What do city subways, college dorms, and military service have in common? They are all venues for the vulnerable when it comes to sex assaults.
The latest horror stories come from women in New York who’ve been ogled, groped, flashed, harassed, splashed with ejaculate, and attacked on subways or in subway stations. One recent account involved a woman who was forced off a train and managed to escape only when she was able to push an alarm button as her assailant dragged her along the platform.
The city, trying to deal with the situation, has proposed a law to upgrade unwanted sexual contact from a misdemeanor to a felony and to turn “sexually motivated touching” into a sex crime with possible jail time.
But one woman advocate says she isn’t convinced it will help much.
“The most lamentable aspect of taking public transportation as a woman is enduring the unsavory boys and men who exploit the shared space and put our safety in jeopardy,” Mandy Van Deven wrote in The Guardian.
“Women understand that most men don’t engage in this brand of sexual violence. But the number of guys who are doing these things is sizable enough to make most women uneasy during our commutes.”
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The seriousness of the sexual assault epidemic on university and college campuses is garnering much needed attention thanks to recently released guidelines promulgated by the White House.
Aimed at forcing academic institutions to aggressively combat sexual assaults, the recommendations call for anonymous surveys, anti-assault policies, and greater confidentiality for those reporting crimes.
The administration wants Congress to pass further measures to enforce the recommendations and levy penalties for failure to comply. It has also proposed a website to track enforcement and provide victims with information.
“No more turning a blind eye or pretending it doesn’t exist,” Vice President Joe Biden said when the steps were announced. “We need to give victims the support they need and we need to bring the perpetrators to justice.”
For Emma Sulkowicz and Dana Bolger that’s good news, but it’s money-where-mouth-is time.
Sulkowicz was raped by a fellow student while at Columbia University. A university official interrogated her about the sex act that occurred, suggesting that it was physically impossible as described. The panel dismissed her accusation, even though there had been other sexual assault complaints against the same man.
“Has anything ever happened to you that was just so bad you felt like you became a shell of a human being?” Sulkowicz asked a New York Times reporter when sharing her story.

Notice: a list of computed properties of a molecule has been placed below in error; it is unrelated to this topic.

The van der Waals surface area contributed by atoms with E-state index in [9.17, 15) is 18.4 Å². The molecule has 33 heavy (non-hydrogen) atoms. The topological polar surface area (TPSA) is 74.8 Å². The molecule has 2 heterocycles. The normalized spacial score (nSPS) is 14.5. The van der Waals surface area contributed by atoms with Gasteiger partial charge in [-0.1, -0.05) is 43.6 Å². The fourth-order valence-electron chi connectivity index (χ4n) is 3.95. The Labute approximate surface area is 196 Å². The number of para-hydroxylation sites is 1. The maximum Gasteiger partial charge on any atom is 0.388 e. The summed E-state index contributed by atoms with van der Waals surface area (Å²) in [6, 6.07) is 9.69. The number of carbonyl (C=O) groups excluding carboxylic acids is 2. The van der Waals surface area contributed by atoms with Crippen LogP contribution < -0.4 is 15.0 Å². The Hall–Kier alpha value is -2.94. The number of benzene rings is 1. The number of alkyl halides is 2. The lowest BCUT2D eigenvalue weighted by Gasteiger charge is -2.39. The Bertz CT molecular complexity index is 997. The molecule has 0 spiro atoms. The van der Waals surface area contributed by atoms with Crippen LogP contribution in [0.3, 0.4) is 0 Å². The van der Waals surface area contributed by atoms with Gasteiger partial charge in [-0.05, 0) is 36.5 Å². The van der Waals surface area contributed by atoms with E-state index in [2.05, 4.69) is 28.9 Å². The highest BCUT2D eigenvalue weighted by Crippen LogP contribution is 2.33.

Bolger’s rape occurred when she was at Amherst College, where a dean “encouraged me to forgive my assailant and move on,” she recalls. “He advised me to take time off and wait for my rapist to graduate.”
Another Amherst student survivor was forced into a psychiatric ward and forbidden to study abroad or write a senior thesis. She ultimately withdrew.
One in five women is sexually assaulted in college, according to one survey, and 55 prestigious colleges and universities are currently under investigation by the Department of Education for their handling of sexual violence.
The White House initiative is “a meaningful first step,” says Sen. Claire McCaskill (D-Mo.), but more needs to be done. “There is a sense this isn’t really a crime, that there is no harm. Well, it’s a felony and it is harmful.”
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Meanwhile, sexual assault in the military continues apace. A new Pentagon report reveals that between June 2012 and June 2013, more than 3,500 reports of sexual assault were reported, a 43-percent increase in one year.
During that year, soldiers were 15 times more likely to be raped by a comrade than killed by an enemy, a statistic that even the Pentagon calls “startling.”
The military seems baffled about how to handle the growing epidemic, despite new oversight and assistance programs. And it is clearly embarrassed by ongoing high-level disasters, like the fact that more than 30 Air Force instructors are being investigated for assaults on trainees at a Texas base.
New legislation has been proposed which would standardize guidelines for punishment for sexual-assault convictions, but it might be too little too late.
Secretary of Defense Chuck Hagel has said that the military “may be nearing a stage where the frequency of this crime — and the perception that there is tolerance of it — could very well undermine our ability to effectively carry out [our] mission, and to recruit and retain the good people we need.”
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It’s hard for victims in the military to take things into their own hands, but college students and subway riders are fighting back.
Emma Sulkowicz and Dana Bolger helped launch a national network of students who have established an educational and advocacy website called Know Your IX, referring to Title IX, the federal law mandating gender equity on campus and the right to an education unimpeded by violence and harassment.
And in New York, advocates for subway safety formed an organization, New Yorkers for Safe Transit, which supports a bill requiring police to collect data on sexual harassment in subways.
What do these groups have in common? The belief that no one should have to “forgive and forget” when sexual violence occurs — anywhere, to anyone.